So Advent is coming. A time where we are to prepare our hearts to receive Jesus at his incarnation. Time to find the Advent wreath and proper candles. Time for us to set at the center of the family table a reminder that there is a need for light in the world. A world that experiences darkness not just due to the angle of the earth to the sun but the angle of us to the Son. My actions, in ways as simple as making sure the Advent wreath is ready can say volumes.
Time to be quiet and go find the candles, and let my actions speak.
From the Middle Ages to World Class Artistry Today
The spectacular scenery and beautiful vistas of the Val Gardena valley in the Italian Alps of northern Italy are inspiring. The woodcarving that comes from this region is breathtaking. Located in the Dolomites (a United Nations world heritage site) in the South Tyrolean valley, the area is surrounded by high mountains and features mountain pastures and dense alpine woods.
Abundant wood and long winter months came together in the 17th century to nurture a tradition of woodcarving. Mountain families carving in their homes during the winter months were able to supplement their income. Initially bowls, toys, and dolls were the primary subject matter. Carvers with greater talent turned to figurative works, mostly statues of a religious subject. Among the most popular subjects was the Nativity and numerous Nativity Scenes come from this region every year.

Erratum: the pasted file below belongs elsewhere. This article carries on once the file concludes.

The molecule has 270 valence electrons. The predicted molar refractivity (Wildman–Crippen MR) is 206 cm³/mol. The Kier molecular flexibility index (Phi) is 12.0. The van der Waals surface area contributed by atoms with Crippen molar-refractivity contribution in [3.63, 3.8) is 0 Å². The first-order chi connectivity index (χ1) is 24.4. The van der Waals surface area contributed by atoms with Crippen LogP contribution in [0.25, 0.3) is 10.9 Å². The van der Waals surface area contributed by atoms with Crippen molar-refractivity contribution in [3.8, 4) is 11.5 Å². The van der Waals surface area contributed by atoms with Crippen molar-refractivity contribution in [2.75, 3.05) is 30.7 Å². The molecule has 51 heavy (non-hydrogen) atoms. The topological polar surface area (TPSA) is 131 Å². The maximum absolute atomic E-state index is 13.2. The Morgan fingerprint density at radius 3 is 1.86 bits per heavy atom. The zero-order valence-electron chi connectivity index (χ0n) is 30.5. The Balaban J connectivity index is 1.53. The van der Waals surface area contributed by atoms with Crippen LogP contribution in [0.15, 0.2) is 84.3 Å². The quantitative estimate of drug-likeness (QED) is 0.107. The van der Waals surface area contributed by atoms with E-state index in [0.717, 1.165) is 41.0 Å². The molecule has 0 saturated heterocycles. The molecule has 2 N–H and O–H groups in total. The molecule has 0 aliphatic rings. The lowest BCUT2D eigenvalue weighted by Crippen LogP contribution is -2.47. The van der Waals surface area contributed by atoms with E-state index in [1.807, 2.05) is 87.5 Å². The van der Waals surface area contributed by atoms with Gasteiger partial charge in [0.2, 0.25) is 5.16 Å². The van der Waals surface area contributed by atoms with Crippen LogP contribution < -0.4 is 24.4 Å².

Rooted in old world tradition the Val Gardena region is recognized as a premier woodcarving area. Home to some of the most recognized artisan family lines, the region has nurtured its artistic heritage by the establishment of an art school and building a reputation for world-class artistic wood carving.
We are especially proud of our connection with PEMA woodcarving, having formed a relationship with a founding family member over a decade ago. The Pema line of handcarved products, especially nativities, brings old world artistry and craftsmanship into the modern age.
The PEMA nativities we provide to the North American market are rooted in the example of the work of Johan Mahlknecht (1793-1876). Johan was the state appointed artist who encouraged carvers to explore and create new models and pieces. These museum quality works are available to you today.
Beginning with specialty selected alpine wood which is cut and air-dried over several years, today’s carvings are sure to please those who treasure old world design, craftsmanship and unique hand carved works. Starting with an idea, which has been developed over years of experience and is rooted in history and tradition, a skilled carver sculpts their own ideas and personal touch into each figure.